What’s New in dotCover 2019.3

In 2019’s last release, dotCover is about to receive its fair share of upgrades:

  • Support for Unity tests in JetBrains Rider.
  • Support for Microsoft Fakes in Visual Studio 2017 or later.
  • The ability to group coverage results by nested namespaces in both Rider and Visual Studio, and in reports generated by the dotCover console tool.

Let’s check out the details!

Unity support

Adding support for Unity tests was the main focus of the 2019.3 release. Here are the highlights:

  • Support for coverage analysis in Unity projects is available only in JetBrains Rider.
  • To run coverage analysis, your Unity project must have the Rider Editor and Test Framework packages. Version requirements:
    Unity Rider Editor Test Framework
    2018.3 – 2019.1 any any
    2019.2 and later 1.2.0 or later any
    Earlier than 1.2.0 1.1.1 – 1.1.3

    Note: To be able to run tests, make sure your project has Test Framework 1.1.1 or later.

  • To run coverage analysis, Unity Editor must be started in the special mode with coverage support enabled.
  • Only edit mode tests are supported.

The workflow is as follows:

  1. Open your Unity solution in Rider.
  2. On the Unity toolbar, choose Start Unity with Coverage:
    Start Unity Editor with Coverage
    This will run Unity Editor with coverage support enabled (your Unity project will be opened automatically).
  3. In Rider, open the Unit Tests window, select the desired tests, and click the Cover Selected Unit Tests button.
    dotCover. Cover Unity Tests
    This will run the tests with coverage analysis enabled. Once it’s ready, you will get the results in the Unit Tests Coverage window.

Microsoft Fakes Support

Not much to say here. If you have tests that use Microsoft Fakes, dotCover will calculate their coverage. As easy as that!

dotCover. Microsoft Fakes Support

Note that Microsoft Fakes is supported not only by dotCover in Visual Studio (2017 or later), but also by the dotCover command-line tool. If you use the latter, you should run tests using vstest.console.exe (from Visual Studio 2017 or later).

Grouping Coverage Results by Namespaces

It’s a good practice to divide product features into separate namespaces. Now, you have the ability to see coverage results for a particular namespace, i.e. see the coverage of a particular product feature. This is how it works:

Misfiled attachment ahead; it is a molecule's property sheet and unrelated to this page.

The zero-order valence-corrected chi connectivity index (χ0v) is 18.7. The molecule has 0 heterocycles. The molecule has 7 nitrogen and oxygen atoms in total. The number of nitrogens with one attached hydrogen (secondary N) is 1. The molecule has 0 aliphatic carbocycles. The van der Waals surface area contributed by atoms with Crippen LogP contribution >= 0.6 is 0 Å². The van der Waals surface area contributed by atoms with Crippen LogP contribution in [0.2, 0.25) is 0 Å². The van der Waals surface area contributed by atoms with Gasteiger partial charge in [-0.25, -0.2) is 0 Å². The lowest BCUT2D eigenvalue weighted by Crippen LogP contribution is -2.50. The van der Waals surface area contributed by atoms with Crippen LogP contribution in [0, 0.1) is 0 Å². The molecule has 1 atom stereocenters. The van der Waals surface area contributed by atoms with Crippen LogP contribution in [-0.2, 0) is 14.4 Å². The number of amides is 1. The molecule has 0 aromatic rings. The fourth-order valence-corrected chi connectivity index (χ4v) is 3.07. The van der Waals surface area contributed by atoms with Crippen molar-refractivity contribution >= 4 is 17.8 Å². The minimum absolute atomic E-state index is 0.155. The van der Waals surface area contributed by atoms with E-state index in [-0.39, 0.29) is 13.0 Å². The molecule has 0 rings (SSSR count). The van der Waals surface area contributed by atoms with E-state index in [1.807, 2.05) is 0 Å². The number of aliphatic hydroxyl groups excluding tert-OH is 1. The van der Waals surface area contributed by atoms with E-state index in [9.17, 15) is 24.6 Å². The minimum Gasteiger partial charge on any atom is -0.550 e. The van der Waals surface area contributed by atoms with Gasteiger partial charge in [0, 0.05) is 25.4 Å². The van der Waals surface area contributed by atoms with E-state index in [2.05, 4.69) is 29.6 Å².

dotCover. Flatten Namespaces

You’re welcome to download the latest ReSharper Ultimate 2019.3 or Rider 2019.3 and check out the new dotCover capabilities for yourself. We look forward to hearing your opinions in the comments below!

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8 Responses to What’s New in dotCover 2019.3

  1. Avatar

    Pelle says:

    January 10, 2020

    Hi, coming from NChrunch for continuous testing, dotCover seems really slow. Is there any way for dotCover to automatically re-run only the affected tests without the need to do a build of the assembly? It seems to me that your “continuous testing” is just the normal testing mode with a run when pressing save(or build)? Am I missing something?

    (I know it’s not related to this blog post but wasn’t sure where to put my feedback/question)

    • Alexey Totin

      Alexey Totin says:

      January 10, 2020

      Hi Pelle,
      yes, dotCover works exactly as you described: it re-runs only the affected tests. Please make sure that ReSharper Build is used instead of MsBuild:

      • Avatar

        Pelle says:

        January 20, 2020

        Hi, I am using ReSharper Build, but it seems really slow compared to NCrunch. It takes ~5 seconds on a small solution before the tests start executing, compared to NCrunch < 1 second. Is there any way to make it faster?

        Kinda defeats the purpose if it is that slow :/

        • Alexey Totin

          Alexey Totin says:

          January 22, 2020

          Hi Pelle,
          dotCover works somewhat differently – it performs the “true” build of your project in order to run tests while NCrunch makes some kind of build “approximation” without actually building the project. Both approaches have their pros and contras.

  2. Avatar

    Per says:

    January 22, 2020

    I’m trying this out but Rider is not detecting any tests even though we have some in the project. Is there any setup I need to do?

  3. Avatar

    Mike-EEE says:

    January 22, 2020

    Are any efforts going to be made to improve a rather obvious and glaring usability issue with dotCover?

    It would seem that tests configured to run on build via continuous testing are also running on F5, meaning that whenever a website is launched, the tests also run, leading to a very awkward, slow, and degraded debugging experience.

    As it stands, I have to turn off continuous testing whenever doing website development, which basically now defeats the purpose of using dotCover.

    • Avatar

      Mike-EEE says:

      January 22, 2020

      FWIW I am getting a “520 Bad Gateway” error when posting comments with the “Notify” option checked and I thought this was “fixed.” :p

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